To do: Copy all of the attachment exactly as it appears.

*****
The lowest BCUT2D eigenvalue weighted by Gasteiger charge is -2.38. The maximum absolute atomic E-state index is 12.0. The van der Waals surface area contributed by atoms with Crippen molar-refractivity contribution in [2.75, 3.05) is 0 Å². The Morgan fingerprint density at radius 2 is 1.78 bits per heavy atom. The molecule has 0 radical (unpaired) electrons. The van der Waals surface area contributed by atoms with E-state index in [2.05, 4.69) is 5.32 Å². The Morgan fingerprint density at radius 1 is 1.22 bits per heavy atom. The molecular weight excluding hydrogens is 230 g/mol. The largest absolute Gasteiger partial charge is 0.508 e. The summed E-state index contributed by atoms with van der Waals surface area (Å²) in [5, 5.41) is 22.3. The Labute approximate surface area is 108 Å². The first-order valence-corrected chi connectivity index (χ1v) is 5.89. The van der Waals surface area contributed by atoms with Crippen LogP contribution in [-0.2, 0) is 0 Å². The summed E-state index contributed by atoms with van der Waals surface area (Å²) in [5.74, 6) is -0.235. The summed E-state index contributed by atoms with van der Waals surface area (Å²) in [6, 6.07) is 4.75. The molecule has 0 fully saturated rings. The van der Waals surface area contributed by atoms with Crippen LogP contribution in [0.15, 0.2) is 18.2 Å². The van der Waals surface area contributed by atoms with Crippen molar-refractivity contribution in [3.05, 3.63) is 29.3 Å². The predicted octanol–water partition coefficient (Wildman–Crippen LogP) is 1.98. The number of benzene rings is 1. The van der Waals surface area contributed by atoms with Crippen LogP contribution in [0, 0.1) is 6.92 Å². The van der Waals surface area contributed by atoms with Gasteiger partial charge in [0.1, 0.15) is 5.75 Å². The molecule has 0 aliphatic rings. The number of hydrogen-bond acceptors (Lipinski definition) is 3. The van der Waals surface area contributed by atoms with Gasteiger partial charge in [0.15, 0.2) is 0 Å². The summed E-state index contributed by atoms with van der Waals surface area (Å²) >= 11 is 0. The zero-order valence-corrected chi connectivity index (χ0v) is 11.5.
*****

The lowest BCUT2D eigenvalue weighted by Gasteiger charge is -2.38. The maximum absolute atomic E-state index is 12.0. The van der Waals surface area contributed by atoms with Crippen molar-refractivity contribution in [2.75, 3.05) is 0 Å². The Morgan fingerprint density at radius 2 is 1.78 bits per heavy atom. The molecule has 0 radical (unpaired) electrons. The van der Waals surface area contributed by atoms with E-state index in [2.05, 4.69) is 5.32 Å². The Morgan fingerprint density at radius 1 is 1.22 bits per heavy atom. The molecular weight excluding hydrogens is 230 g/mol. The largest absolute Gasteiger partial charge is 0.508 e. The summed E-state index contributed by atoms with van der Waals surface area (Å²) in [5, 5.41) is 22.3. The Labute approximate surface area is 108 Å². The first-order valence-corrected chi connectivity index (χ1v) is 5.89. The van der Waals surface area contributed by atoms with Crippen LogP contribution in [-0.2, 0) is 0 Å². The summed E-state index contributed by atoms with van der Waals surface area (Å²) in [5.74, 6) is -0.235. The summed E-state index contributed by atoms with van der Waals surface area (Å²) in [6, 6.07) is 4.75. The molecule has 0 fully saturated rings. The van der Waals surface area contributed by atoms with Crippen LogP contribution in [0.15, 0.2) is 18.2 Å². The van der Waals surface area contributed by atoms with Crippen molar-refractivity contribution in [3.05, 3.63) is 29.3 Å². The predicted octanol–water partition coefficient (Wildman–Crippen LogP) is 1.98. The number of benzene rings is 1. The van der Waals surface area contributed by atoms with Crippen LogP contribution in [0, 0.1) is 6.92 Å². The van der Waals surface area contributed by atoms with Gasteiger partial charge in [0.1, 0.15) is 5.75 Å². The molecule has 0 aliphatic rings. The number of hydrogen-bond acceptors (Lipinski definition) is 3. The van der Waals surface area contributed by atoms with Gasteiger partial charge in [0.15, 0.2) is 0 Å². The summed E-state index contributed by atoms with van der Waals surface area (Å²) >= 11 is 0. The zero-order valence-corrected chi connectivity index (χ0v) is 11.5.